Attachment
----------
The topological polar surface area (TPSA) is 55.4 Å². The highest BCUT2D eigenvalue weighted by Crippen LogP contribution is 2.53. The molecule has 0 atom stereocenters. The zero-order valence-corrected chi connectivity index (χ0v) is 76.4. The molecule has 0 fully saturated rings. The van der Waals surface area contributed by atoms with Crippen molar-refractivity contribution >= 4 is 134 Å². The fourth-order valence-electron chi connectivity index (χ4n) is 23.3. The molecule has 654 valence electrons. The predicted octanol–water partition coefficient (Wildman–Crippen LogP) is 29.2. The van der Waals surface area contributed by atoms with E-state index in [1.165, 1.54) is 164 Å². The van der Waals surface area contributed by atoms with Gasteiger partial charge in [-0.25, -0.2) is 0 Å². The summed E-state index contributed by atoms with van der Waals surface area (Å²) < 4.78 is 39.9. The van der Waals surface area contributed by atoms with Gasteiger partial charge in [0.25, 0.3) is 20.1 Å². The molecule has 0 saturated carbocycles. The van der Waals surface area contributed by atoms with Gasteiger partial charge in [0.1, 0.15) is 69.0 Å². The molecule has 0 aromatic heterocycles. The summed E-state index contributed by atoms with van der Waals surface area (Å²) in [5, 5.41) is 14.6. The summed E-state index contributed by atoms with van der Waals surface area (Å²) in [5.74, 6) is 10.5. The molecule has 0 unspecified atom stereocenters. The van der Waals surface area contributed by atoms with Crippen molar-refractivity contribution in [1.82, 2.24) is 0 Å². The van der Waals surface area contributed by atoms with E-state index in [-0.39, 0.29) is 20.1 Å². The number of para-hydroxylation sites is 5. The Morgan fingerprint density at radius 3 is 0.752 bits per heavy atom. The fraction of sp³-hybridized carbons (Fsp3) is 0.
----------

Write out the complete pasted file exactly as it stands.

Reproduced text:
The topological polar surface area (TPSA) is 55.4 Å². The highest BCUT2D eigenvalue weighted by Crippen LogP contribution is 2.53. The molecule has 0 atom stereocenters. The zero-order valence-corrected chi connectivity index (χ0v) is 76.4. The molecule has 0 fully saturated rings. The van der Waals surface area contributed by atoms with Crippen molar-refractivity contribution >= 4 is 134 Å². The fourth-order valence-electron chi connectivity index (χ4n) is 23.3. The molecule has 654 valence electrons. The predicted octanol–water partition coefficient (Wildman–Crippen LogP) is 29.2. The van der Waals surface area contributed by atoms with E-state index in [1.165, 1.54) is 164 Å². The van der Waals surface area contributed by atoms with Gasteiger partial charge in [-0.25, -0.2) is 0 Å². The summed E-state index contributed by atoms with van der Waals surface area (Å²) < 4.78 is 39.9. The van der Waals surface area contributed by atoms with Gasteiger partial charge in [0.25, 0.3) is 20.1 Å². The molecule has 0 saturated carbocycles. The van der Waals surface area contributed by atoms with Gasteiger partial charge in [0.1, 0.15) is 69.0 Å². The molecule has 0 aromatic heterocycles. The summed E-state index contributed by atoms with van der Waals surface area (Å²) in [5, 5.41) is 14.6. The summed E-state index contributed by atoms with van der Waals surface area (Å²) in [5.74, 6) is 10.5. The molecule has 0 unspecified atom stereocenters. The van der Waals surface area contributed by atoms with Crippen molar-refractivity contribution in [1.82, 2.24) is 0 Å². The van der Waals surface area contributed by atoms with E-state index in [-0.39, 0.29) is 20.1 Å². The number of para-hydroxylation sites is 5. The Morgan fingerprint density at radius 3 is 0.752 bits per heavy atom. The fraction of sp³-hybridized carbons (Fsp3) is 0.